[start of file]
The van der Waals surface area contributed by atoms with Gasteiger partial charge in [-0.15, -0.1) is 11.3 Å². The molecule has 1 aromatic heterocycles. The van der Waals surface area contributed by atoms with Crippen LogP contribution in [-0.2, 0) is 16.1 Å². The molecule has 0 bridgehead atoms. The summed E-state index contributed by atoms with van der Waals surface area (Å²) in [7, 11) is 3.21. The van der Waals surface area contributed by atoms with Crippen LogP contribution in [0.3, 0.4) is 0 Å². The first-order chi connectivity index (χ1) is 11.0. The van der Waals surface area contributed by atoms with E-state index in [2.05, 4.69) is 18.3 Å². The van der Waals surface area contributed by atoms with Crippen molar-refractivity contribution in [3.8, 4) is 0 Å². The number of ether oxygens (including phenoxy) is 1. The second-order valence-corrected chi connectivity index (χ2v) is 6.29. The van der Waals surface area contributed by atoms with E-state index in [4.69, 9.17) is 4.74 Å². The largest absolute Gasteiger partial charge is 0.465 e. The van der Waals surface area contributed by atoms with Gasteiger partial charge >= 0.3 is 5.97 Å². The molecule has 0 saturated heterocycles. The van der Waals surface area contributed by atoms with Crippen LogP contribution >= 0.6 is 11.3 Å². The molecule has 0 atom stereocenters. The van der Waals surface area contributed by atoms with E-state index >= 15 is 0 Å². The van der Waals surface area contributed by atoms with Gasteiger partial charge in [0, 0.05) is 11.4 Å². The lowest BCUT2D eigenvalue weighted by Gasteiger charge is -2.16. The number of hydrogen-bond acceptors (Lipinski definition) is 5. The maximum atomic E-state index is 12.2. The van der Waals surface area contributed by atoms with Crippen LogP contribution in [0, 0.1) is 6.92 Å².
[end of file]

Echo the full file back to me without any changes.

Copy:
The van der Waals surface area contributed by atoms with Gasteiger partial charge in [-0.15, -0.1) is 11.3 Å². The molecule has 1 aromatic heterocycles. The van der Waals surface area contributed by atoms with Crippen LogP contribution in [-0.2, 0) is 16.1 Å². The molecule has 0 bridgehead atoms. The summed E-state index contributed by atoms with van der Waals surface area (Å²) in [7, 11) is 3.21. The van der Waals surface area contributed by atoms with Crippen LogP contribution in [0.3, 0.4) is 0 Å². The first-order chi connectivity index (χ1) is 11.0. The van der Waals surface area contributed by atoms with E-state index in [2.05, 4.69) is 18.3 Å². The van der Waals surface area contributed by atoms with Crippen molar-refractivity contribution in [3.8, 4) is 0 Å². The number of ether oxygens (including phenoxy) is 1. The second-order valence-corrected chi connectivity index (χ2v) is 6.29. The van der Waals surface area contributed by atoms with E-state index in [4.69, 9.17) is 4.74 Å². The largest absolute Gasteiger partial charge is 0.465 e. The van der Waals surface area contributed by atoms with Gasteiger partial charge >= 0.3 is 5.97 Å². The molecule has 0 saturated heterocycles. The van der Waals surface area contributed by atoms with Crippen LogP contribution >= 0.6 is 11.3 Å². The molecule has 0 atom stereocenters. The van der Waals surface area contributed by atoms with E-state index >= 15 is 0 Å². The van der Waals surface area contributed by atoms with Gasteiger partial charge in [0, 0.05) is 11.4 Å². The lowest BCUT2D eigenvalue weighted by Gasteiger charge is -2.16. The number of hydrogen-bond acceptors (Lipinski definition) is 5. The maximum atomic E-state index is 12.2. The van der Waals surface area contributed by atoms with Crippen LogP contribution in [0, 0.1) is 6.92 Å².